Florence 1 Schools investing program brings Wall Street to the classroom

Pee Dee

FLORENCE, S.C. (WBTW)– Florence 1 Schools students are learning to trade and invest in a new course.

The investments and securities class features technology and curriculum from the Bloomberg financial company. Florence 1 Schools is the first district in the state to offer the program.

“I think it’s really going to put Florence 1 Schools on the map for financial literacy,” said Jeff Donor, West Florence High School’s investments and securities teacher.

Students access market information through Bloomberg terminals and a real-time ticker.

“Some universities don’t have access to that,” Donor said. “If they really have a spark in finance, this really helps them out.”

Donor’s students look at statistics for different investment options and create presentations about which are more viable. The students track the options throughout the rest of the school year.

“We look at their market capitalization, how many shares they have, how many people have bought into the stock,” said Logan Young, an investing student.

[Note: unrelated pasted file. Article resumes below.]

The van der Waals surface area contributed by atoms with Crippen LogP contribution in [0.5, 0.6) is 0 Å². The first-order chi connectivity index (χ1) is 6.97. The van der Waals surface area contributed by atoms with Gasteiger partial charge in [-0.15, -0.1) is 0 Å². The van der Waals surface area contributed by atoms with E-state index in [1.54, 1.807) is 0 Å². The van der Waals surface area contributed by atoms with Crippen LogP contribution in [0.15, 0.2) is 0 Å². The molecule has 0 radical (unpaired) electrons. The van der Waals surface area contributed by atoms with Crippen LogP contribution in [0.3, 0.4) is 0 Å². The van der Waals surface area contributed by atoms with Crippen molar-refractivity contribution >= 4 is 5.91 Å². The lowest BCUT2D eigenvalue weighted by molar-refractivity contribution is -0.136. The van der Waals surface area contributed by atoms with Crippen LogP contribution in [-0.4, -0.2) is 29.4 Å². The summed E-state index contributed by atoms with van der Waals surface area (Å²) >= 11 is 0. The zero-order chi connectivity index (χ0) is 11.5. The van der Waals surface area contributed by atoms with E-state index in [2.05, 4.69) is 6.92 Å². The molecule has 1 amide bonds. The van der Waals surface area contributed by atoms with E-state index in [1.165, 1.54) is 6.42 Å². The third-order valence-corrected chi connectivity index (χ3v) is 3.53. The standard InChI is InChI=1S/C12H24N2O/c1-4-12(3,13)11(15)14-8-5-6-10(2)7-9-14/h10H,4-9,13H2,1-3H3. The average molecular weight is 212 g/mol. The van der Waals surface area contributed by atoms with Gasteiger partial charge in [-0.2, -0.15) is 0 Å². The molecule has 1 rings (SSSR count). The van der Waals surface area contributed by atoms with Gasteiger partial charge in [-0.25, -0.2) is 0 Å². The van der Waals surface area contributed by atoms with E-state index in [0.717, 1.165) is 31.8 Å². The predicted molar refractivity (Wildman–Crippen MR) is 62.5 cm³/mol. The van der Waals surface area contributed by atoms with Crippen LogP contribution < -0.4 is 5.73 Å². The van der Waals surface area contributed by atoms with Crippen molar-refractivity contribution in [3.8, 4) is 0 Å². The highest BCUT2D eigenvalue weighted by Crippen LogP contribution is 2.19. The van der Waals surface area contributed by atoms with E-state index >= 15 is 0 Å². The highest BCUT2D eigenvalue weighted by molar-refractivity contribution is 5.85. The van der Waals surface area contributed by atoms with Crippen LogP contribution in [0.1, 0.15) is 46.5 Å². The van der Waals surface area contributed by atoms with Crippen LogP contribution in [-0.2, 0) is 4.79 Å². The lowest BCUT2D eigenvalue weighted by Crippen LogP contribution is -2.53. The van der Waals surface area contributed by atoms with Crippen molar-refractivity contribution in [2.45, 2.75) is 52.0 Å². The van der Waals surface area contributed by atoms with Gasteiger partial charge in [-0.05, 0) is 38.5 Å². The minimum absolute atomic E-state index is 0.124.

Cesar Alanis, a senior, said he has taken as many business classes as possible and hopes to work as an accountant after college.

“It’s outstanding,” Alanis said. “It puts us out there and gets us that firsthand experience.”

Alanis and Young were among the first students to earn their Bloomberg certification at the Florence One Schools Board of Trustees meeting on Oct. 14. It is presented upon completion of the program’s first four modules, which cover economic indicators, currencies, fixed income and equities.

“That certification looks really good on college resumes because it says you understand the basic market concepts,” Donor said.

During Thursday’s lesson, students voted on the best real estate investment trust to put money in. Donor then bought shares to finance a class pizza party.

“If it makes more money, that means we’re going to purchase more food,” Donor said. “If it doesn’t, that might mean I’m out a couple bucks but we’re still going to make do with what we’ve got.”

The program was funded in part by a grant from the School Foundation. It is also offered at Wilson and South Florence High Schools.

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